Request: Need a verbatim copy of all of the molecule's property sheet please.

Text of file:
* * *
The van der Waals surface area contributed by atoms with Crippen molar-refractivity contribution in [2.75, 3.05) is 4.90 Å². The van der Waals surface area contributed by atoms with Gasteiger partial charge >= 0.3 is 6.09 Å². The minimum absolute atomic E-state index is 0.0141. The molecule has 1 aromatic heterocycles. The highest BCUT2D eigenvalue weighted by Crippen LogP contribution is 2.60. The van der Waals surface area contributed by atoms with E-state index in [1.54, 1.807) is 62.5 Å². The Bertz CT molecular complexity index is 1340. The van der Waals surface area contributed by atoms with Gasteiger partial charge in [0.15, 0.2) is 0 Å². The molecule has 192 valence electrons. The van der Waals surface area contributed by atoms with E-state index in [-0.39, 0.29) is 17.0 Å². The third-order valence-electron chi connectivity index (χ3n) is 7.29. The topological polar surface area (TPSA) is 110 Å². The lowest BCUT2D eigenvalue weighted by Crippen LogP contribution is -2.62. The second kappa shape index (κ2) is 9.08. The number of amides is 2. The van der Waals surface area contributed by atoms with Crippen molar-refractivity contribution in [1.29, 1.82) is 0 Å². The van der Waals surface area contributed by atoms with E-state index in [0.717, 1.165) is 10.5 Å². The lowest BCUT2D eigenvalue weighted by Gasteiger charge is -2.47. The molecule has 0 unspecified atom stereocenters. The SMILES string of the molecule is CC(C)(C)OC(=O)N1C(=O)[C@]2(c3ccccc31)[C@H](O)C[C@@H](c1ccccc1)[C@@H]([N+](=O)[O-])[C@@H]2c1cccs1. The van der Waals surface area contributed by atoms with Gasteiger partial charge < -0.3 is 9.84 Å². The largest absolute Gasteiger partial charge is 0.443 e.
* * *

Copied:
The van der Waals surface area contributed by atoms with Crippen molar-refractivity contribution in [2.75, 3.05) is 4.90 Å². The van der Waals surface area contributed by atoms with Gasteiger partial charge >= 0.3 is 6.09 Å². The minimum absolute atomic E-state index is 0.0141. The molecule has 1 aromatic heterocycles. The highest BCUT2D eigenvalue weighted by Crippen LogP contribution is 2.60. The van der Waals surface area contributed by atoms with E-state index in [1.54, 1.807) is 62.5 Å². The Bertz CT molecular complexity index is 1340. The van der Waals surface area contributed by atoms with Gasteiger partial charge in [0.15, 0.2) is 0 Å². The molecule has 192 valence electrons. The van der Waals surface area contributed by atoms with E-state index in [-0.39, 0.29) is 17.0 Å². The third-order valence-electron chi connectivity index (χ3n) is 7.29. The topological polar surface area (TPSA) is 110 Å². The lowest BCUT2D eigenvalue weighted by Crippen LogP contribution is -2.62. The second kappa shape index (κ2) is 9.08. The number of amides is 2. The van der Waals surface area contributed by atoms with Crippen molar-refractivity contribution in [1.29, 1.82) is 0 Å². The van der Waals surface area contributed by atoms with E-state index in [0.717, 1.165) is 10.5 Å². The lowest BCUT2D eigenvalue weighted by Gasteiger charge is -2.47. The molecule has 0 unspecified atom stereocenters. The SMILES string of the molecule is CC(C)(C)OC(=O)N1C(=O)[C@]2(c3ccccc31)[C@H](O)C[C@@H](c1ccccc1)[C@@H]([N+](=O)[O-])[C@@H]2c1cccs1. The van der Waals surface area contributed by atoms with Gasteiger partial charge < -0.3 is 9.84 Å². The largest absolute Gasteiger partial charge is 0.443 e.